MIT scientists believe they are close to curing Type 1 diabetes, and hoping to make daily insulin shots obsolete.
Researchers at MIT reported in the journal Nature that they have successfully transplanted cells into mice that began producing insulin, that the body’s immune system did not reject these cells, and that the cells engineered functioned for six months.
Type 1 diabetes, known to some as juvenile diabetes, afflicts about 1.25 million Americans, about 200,000 under the age of 20. Type 1 diabetes is believed to have a genetic connection and is not related to weight or lifestyle, as is Type 2 diabetes.
Harvard and MIT researchers discovered how to produce pancreatic beta cells, those responsible for producing insulin, in 2014. Now, they have implanted these cells into Type 1 diabetic mice. They have engineered newly-modified alginate material to encapsulate human pancreatic islet cells, making the body adopt them without rejection. The human islet cells used for the new research were generated from human stem cells developed by Professor Melton of Harvard.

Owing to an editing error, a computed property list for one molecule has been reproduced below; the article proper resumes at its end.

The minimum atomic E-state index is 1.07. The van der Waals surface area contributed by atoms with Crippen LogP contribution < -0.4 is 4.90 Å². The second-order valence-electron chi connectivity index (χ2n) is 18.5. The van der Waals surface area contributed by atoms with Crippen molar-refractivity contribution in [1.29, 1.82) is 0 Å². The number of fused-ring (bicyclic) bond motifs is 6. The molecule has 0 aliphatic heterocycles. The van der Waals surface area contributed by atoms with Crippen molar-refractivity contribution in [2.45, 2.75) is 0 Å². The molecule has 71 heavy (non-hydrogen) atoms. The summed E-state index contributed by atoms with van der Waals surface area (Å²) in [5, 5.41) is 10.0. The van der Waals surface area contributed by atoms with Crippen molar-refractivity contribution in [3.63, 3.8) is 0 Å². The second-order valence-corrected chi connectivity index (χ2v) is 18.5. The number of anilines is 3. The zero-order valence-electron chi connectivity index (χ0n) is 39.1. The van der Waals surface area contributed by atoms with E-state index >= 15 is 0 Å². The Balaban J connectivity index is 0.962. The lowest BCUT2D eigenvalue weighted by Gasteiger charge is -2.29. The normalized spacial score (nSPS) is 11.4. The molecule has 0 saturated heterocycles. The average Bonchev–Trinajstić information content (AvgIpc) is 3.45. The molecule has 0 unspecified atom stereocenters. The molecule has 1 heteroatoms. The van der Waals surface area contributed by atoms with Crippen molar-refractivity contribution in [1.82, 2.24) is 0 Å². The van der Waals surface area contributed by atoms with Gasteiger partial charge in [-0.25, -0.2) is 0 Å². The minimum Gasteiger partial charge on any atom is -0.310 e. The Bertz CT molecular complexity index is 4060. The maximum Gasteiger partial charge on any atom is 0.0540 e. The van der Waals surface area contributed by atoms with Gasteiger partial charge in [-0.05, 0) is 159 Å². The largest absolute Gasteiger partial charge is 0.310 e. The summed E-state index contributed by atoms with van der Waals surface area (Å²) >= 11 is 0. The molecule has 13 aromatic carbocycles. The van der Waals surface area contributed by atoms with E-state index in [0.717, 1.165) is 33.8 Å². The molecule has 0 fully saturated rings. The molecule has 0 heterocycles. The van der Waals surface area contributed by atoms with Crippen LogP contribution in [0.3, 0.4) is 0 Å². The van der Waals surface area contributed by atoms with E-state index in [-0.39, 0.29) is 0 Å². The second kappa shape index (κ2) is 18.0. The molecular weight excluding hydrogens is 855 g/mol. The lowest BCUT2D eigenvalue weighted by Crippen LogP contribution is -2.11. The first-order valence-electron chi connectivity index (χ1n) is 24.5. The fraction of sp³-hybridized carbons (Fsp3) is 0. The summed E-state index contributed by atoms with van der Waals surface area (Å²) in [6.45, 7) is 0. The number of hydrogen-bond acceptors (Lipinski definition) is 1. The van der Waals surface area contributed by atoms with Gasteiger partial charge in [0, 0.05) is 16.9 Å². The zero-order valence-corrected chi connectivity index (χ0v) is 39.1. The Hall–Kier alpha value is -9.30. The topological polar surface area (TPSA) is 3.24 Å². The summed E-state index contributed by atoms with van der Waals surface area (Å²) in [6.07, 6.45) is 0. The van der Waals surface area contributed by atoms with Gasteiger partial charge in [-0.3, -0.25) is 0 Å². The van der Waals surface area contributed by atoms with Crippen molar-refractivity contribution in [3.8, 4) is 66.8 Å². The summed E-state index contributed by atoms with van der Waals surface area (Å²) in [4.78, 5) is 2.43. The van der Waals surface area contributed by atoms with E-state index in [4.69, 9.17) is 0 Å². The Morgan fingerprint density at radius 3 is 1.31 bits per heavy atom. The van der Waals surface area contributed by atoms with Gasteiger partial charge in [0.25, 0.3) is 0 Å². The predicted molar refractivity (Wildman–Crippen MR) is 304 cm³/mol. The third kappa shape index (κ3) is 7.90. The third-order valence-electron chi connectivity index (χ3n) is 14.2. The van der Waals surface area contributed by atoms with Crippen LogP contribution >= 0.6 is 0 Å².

This method “has the potential to provide diabetics with a new pancreas that is protected from the immune system,” study co-author Daniel Anderson said in a statement, “which would allow them to control their blood sugar without taking drugs.” Further, “We are excited by these results, and are working hard to advance this technology to the clinic.” Daniel Anderson is the lead MIT chemical engineering professor on this project.
Scientists are looking forward to replicating these results in humans soon.